There are two ways to get pytokio:
- The source distribution, which contains everything needed to install pytokio, use its bundled CLI tools, and begin developing new applications with it. This tarball is available on the pytokio release page.
- The full repository, which includes tests, example notebooks, and this
documentation. This is most easily obtained via git
git clone https://github.com/nersc/pytokio).
If you are just kicking the tires on pytokio, download #1. If you want to create your own connectors or tools, contribute to development, or run into any issues that you would like to debug, install #2.
Editing the Site Configuration¶
site.json file, located in the
tokio/ directory, contains optional
parameters that allow various pytokio tools to automatically discover the
location of specific monitoring data and expose a more fully integrated feel
through its APIs.
The file is set up as JSON containing key-value pairs. No one key has to be specified (or set to a valid value), as each key is only consulted when a specific tool requests it. If you simply never use a tool, its configuration keys will never be examined.
As of pytokio 0.10, the following keys can be defined:
- Number of seconds between successive measurements contained in
the LMT database. Only used by
summarize_jobtool to establish padding to account for cache flushes.
- Dictionary that maps mount points (expressed as regular expressions) to logical file system names. Used by several CLI tools to made output more digestible for humans.
- Dictionary that maps logical file system names to backend file system names. Needed for cases where the name of a file system as described to users (e.g., “the scratch file system”) has a different backend name (“snx11168”) that monitoring tools may use. Allows users to access data from file systems without knowing names used only by system admins.
- Time-indexed file path template describing where TOKIO Time Series HDF5 files are stored, and where in the file path their timestamp is encoded.
- Time-indexed file path template describing where NERSC-style ISDCT tar files files are stored, and where in the file path their timestamp is encoded.
- Time-indexed file path template describing where NERSC-style Lustre file system fullness logs are stored, and where in the file path their timestamp is encoded.
- Time-indexed file path template describing where NERSC-style Lustre file system OSS-OST mapping logs are stored, and where in the file path their timestamp is encoded.
- Time-indexed file path template describing where HPSS daily report logs are stored, and where in the file path their timestamp is encoded.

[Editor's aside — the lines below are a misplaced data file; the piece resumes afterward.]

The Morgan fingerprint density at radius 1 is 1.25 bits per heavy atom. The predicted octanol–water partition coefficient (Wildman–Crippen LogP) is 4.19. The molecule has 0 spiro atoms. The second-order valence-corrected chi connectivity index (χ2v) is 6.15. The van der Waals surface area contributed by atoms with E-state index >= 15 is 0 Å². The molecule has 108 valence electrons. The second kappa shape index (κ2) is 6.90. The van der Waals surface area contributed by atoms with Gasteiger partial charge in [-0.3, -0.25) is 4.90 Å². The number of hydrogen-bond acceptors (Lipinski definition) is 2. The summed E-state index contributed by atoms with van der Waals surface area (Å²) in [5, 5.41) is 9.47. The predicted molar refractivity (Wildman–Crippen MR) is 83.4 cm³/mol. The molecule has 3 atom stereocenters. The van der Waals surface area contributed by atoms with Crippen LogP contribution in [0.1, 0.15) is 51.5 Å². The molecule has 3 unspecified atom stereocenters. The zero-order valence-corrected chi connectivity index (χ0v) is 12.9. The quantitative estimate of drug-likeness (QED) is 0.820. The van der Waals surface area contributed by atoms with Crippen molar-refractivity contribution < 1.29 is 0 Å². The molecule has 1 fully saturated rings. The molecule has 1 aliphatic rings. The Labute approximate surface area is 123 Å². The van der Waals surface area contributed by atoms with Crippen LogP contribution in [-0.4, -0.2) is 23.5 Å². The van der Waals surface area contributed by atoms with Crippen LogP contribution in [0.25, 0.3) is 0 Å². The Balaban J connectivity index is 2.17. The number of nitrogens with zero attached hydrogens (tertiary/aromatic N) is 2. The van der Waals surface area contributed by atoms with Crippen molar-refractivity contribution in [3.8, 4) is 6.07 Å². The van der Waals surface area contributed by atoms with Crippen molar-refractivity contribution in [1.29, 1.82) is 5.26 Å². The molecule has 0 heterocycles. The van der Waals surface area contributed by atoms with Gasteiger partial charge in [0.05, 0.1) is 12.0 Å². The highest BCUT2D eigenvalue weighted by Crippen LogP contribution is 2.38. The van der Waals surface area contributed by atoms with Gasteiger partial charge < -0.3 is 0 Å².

- Provider list to inform which TOKIO connectors should be used to find job
info through the
- Provider list to inform which TOKIO connectors should be used to find file
system fullness data through the
Special Configuration Values¶
There are two special types of value described above:
Time-indexed file path templates are strings that describe a file path
that is passed through
strftime with a user-specified time to resolve
where pytokio can find a specific file containing data relevant to that
time. Consider the following example:
If pytokio is asked to find the ISDCT log file generated for January 14, 2017, it will use this template string and try to extract the requested data from the following file:
Time-indexed file path templates need not only be strings; they can be lists or dicts as well with the following behavior:
- str: search for files matching this template
- list of str: search for files matching each template
- dict: use the key to determine the element in the dictionary to use as the template. That value is treated as a new template and is processed recursively.
This is documented in more detail in
Provider lists are used by tools that can extract the same piece of
information from multiple data sources. For example,
provides an API to convert a job id into a start and end time, and it can do this
by either consulting Slurm’s sacct command or a site-specific jobs database.
The provider list for this tool would look like
nersc_jobsdb are magic strings recognized by the
pytokio can be used either as an installed Python package or as just an
unraveled tarball. It has no components that require compilation and its only
path-dependent component is
site.json which can be overridden using the
PYTOKIO_CONFIG environment variable.
As described above, installing the Python package is accomplished by any one of the following:
$ pip install /path/to/pytokio-0.10.1/
$ pip install --user /path/to/pytokio-0.10.1/
$ cd /path/to/pytokio-0.10.1/ && python setup.py install --prefix=/path/to/installdir
You may also wish to install a single packaged blob. In these cases though,
you will not be able to edit the default
site.json and will have to create
site.json and define its path in the
$ pip install pytokio
$ pip install /path/to/pytokio-0.10.1.tar.gz
$ vi ~/pytokio-config.json
$ export PYTOKIO_CONFIG=$HOME/pytokio-config.json
For this reason, pytokio is not distributed as wheels or eggs. While they
should work without problems when
PYTOKIO_CONFIG is defined (or you never
use any features that require looking up configuration values), installing
such bdists is not officially supported.
Testing the Installation¶
$ pip install /path/to/pytokio-0.10.1
$ git clone https://github.com/nersc/pytokio
$ cd pytokio/tests
This test suite also contains a number of small sample inputs in the tests/inputs/ subdirectory that may be helpful for basic testing.